The company had reportedly been looking to shed that app earlier this year as it scaled back during a slowdown made worse by coronavirus-related revenue losses. Before the pandemic hit, the company already had been struggling for several years with faltering sales in its key North American market and was working through a turnaround. The company has been looking to cut costs as it reels from losses and store shutdowns this year.

But demand strengthened during the third quarter, the company said. Much of the improvement was the result of strong online sales, not just in the U.S. but globally, Frisk said.

Footwear was another bright spot, with sales gains of 19%, to $299 million, even as apparel sales fell 6%, to $927 million.

Analysts had mixed reactions to the quarter and news of the app sale, and shares of Under Armour closed up just 0.4% at $13.84 each.

Stifel analyst Jim Duffy kept a hold on the stock Friday. He noted in a report that results “well exceeded subdued expectations led by footwear ... international ... and eCommerce” despite weak store traffic, and that sufficient levels of inventory helped meet demand. Duffy said he was encouraged by the planned sale of MyFitnessPal and discontinuation of Endomondo.

But “the turnaround thesis is challenged by the current environment,” leading to a likely loss this year for Under Armour, while he said “channel partner bankruptcy risk could further delay a return to profitable growth.”

Under Armour will need stabilization from retailers, normal levels of inventory and “tangible evidence of consumer appetite for new styles,” Duffy said.

Camilla Yanushevsky, an equity analyst at CFRA Research, kept a sell rating on the stock.

“We believe [Under Armour’s] growth narrative is broken,” and the company will fail to meet growth targets, Yanushevsky said in a report Friday. Under Armour “has largely missed out on athleisure trend, which we see as the most resilient fashion categories amid Covid-19.”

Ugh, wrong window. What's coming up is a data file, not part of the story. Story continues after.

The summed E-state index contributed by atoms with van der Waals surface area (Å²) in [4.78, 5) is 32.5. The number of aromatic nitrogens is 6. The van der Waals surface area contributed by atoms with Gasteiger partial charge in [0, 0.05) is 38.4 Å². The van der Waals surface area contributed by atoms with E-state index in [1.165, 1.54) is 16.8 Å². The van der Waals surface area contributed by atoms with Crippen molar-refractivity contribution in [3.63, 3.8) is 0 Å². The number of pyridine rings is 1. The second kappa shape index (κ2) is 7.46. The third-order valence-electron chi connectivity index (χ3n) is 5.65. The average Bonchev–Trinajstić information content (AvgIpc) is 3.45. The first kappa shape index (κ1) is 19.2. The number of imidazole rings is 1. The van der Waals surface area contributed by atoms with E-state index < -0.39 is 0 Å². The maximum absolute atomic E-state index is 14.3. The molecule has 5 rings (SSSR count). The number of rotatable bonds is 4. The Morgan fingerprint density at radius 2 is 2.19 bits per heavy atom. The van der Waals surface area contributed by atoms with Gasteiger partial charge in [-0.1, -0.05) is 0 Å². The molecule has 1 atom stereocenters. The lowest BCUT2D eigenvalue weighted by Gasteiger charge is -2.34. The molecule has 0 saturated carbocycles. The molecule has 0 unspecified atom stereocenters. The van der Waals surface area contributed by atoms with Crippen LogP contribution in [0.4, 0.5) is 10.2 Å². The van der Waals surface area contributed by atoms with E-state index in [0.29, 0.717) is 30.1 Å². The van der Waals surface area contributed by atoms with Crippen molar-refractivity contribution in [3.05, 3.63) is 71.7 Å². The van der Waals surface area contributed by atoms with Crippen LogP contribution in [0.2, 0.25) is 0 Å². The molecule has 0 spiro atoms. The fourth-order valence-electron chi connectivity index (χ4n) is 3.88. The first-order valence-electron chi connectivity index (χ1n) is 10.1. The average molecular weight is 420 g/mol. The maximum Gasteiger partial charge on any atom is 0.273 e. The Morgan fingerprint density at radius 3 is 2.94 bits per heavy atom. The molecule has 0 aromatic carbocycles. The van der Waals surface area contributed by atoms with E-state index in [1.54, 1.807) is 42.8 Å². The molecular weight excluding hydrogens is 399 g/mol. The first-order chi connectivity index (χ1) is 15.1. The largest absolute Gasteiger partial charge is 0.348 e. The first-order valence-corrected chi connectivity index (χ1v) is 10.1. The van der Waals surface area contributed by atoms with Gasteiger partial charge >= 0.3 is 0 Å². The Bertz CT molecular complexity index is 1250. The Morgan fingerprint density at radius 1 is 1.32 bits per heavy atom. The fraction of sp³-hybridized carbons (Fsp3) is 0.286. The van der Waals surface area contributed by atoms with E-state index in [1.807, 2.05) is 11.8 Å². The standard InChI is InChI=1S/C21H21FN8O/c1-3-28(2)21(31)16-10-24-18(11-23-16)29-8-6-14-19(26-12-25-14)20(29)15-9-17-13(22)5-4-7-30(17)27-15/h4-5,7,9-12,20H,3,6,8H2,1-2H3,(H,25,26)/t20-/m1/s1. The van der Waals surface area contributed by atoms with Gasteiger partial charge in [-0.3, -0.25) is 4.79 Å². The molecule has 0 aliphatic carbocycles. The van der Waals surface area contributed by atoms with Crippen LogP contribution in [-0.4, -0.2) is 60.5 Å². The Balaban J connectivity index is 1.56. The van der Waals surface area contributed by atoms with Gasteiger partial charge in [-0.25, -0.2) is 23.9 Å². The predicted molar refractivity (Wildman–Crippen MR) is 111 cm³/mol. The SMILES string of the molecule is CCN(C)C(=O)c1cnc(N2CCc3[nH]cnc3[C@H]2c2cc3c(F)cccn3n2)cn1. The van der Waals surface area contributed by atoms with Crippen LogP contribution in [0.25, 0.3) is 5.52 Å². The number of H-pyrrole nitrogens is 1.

And, she said, by selling MyFitnessPal, Under Armour could lose some deeper connections with its target customer.

Under Armour acquired San Francisco-based MyFitnessPal for $475 million in 2015, part of a series of purchases of digital fitness apps it hoped would boost its social media presence and help sell workout gear and shoes. That year, it also paid $85 million for fitness app Endomondo, based in Copenhagen, Denmark.

MyFitnessPal, a fitness and nutrition app and website, has more than 200 million users and will become a standalone company under Francisco, a global investment firm that partners with technology firms.

"We are excited to partner with the business for its next stage as a standalone company to continue a strong history of recurring revenue growth, organic user acquisition and a unique consumer proposition,” said Christine Wang, a Francisco principal, in the announcement.

The deal is valued at $345 million and is expected to close in the fourth quarter.

Last year, Under Armour reported between 40 million to 50 million monthly active Connected Fitness users, making up about 3% of annual revenue. The brand has looked to apps that track fitness and diet as a key growth area, both an advertising vehicle and a way to engage customers through digital subscriptions.